November 7th, 2008

in motion

fave stories

Rich Horton has written up his year-end summary of Strange Horizons fiction in 2008.  He singled out a bunch of beauts which I highly recommend, so for your reading convenience, I'm going to quote a paragraph and add links. 

My favorite stories: "The End of Tin", by Bill Kte'pi, a dark reimagining of Oz (is this our "Matter of America"?); "How to Hide Your Heart", by Deborah Coates, an affecting story of a man fighting monsters and the woman who may want to help; "We Love Deena", by Alica Sola Kim, a sharp-edged and creepy story of a woman magically stalking a former lover; "Linkworlds", by Will McIntosh, a very clever and weird story in an odd SFish environment -- worlds bouncing into each other sort of. Also, "Valiant on the Wing", by Chris Szego, about an isolated mountain family that rescues a lost city girl -- the resolution is traditional, but works; "The Gadgey", by Alan Campbell, funny and affecting, about a couple of Scottish boys who find an alien in a crashed spaceship; "The Magician's House", by Meghan McCarron, a disturbing story of a suburban girl learning magic from a neighborhood magician; "Down the Well", by Alaya Dawn Johnson, about an artificial environment demonstrating evolution, and a young scientist encountering an admired older scientist as the decision to close the experiment is made; and "Same Old Story", by Naomi Bloch, about artificial children and how families might treat them compared to "real" children. Of these I rate the Kim, McIntosh, and McCarron stories best. Other good stories came from Ann Leckie, Tina Connolly, Christopher J. Clarke, Constance Cooper, and J. Kenneth Sargeant.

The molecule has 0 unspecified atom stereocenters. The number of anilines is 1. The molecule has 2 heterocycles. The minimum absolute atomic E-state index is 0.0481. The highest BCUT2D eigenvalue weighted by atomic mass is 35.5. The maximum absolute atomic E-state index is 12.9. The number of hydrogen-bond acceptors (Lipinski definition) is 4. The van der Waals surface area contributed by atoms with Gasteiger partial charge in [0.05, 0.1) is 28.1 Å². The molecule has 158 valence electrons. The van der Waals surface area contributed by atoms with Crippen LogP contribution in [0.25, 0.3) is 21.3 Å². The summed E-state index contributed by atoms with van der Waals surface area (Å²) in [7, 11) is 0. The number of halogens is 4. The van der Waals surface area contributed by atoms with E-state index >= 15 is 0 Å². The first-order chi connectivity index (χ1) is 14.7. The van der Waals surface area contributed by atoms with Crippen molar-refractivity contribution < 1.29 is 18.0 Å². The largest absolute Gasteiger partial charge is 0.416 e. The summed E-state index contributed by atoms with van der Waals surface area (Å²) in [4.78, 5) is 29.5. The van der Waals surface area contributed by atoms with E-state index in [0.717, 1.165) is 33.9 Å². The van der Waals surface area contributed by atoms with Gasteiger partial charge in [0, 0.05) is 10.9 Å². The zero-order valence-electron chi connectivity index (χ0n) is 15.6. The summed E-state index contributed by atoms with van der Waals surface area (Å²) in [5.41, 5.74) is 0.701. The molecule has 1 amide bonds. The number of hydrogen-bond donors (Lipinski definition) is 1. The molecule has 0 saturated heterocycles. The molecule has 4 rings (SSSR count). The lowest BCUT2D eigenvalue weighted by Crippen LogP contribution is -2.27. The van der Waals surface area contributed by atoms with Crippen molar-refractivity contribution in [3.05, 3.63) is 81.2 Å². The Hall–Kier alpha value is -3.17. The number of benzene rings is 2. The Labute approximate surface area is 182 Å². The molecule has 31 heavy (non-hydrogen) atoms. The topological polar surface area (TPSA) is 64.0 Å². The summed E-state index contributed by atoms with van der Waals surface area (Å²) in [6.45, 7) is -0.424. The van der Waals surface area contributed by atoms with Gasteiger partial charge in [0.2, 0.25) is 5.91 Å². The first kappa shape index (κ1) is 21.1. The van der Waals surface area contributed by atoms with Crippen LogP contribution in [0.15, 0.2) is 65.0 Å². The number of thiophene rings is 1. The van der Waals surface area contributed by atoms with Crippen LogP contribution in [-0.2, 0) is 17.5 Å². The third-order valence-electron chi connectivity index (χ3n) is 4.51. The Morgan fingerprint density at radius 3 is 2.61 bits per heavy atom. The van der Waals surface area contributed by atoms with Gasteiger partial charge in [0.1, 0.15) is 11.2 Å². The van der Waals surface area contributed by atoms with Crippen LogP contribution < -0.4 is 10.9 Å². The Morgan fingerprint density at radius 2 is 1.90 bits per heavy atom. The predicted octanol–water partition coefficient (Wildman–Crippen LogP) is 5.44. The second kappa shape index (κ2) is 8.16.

If you want to follow up on those last few, or discover your own favorites, our full archives are available here.  ("Same Old Story" will be published in December.)
in motion

plum

As the air grows colder, I bring out my lovely plum chenille arm warmers, which keep me from freezing up while I type.  Thank you, Sock Dreams!


 
 
I showed them to Jeremiah tonight.  He reached out to touch my wrist, then gasped, spun around, and collapsed, crying, "I faint at the softness!"

Yep, I feel exactly the same way, every time I put them on.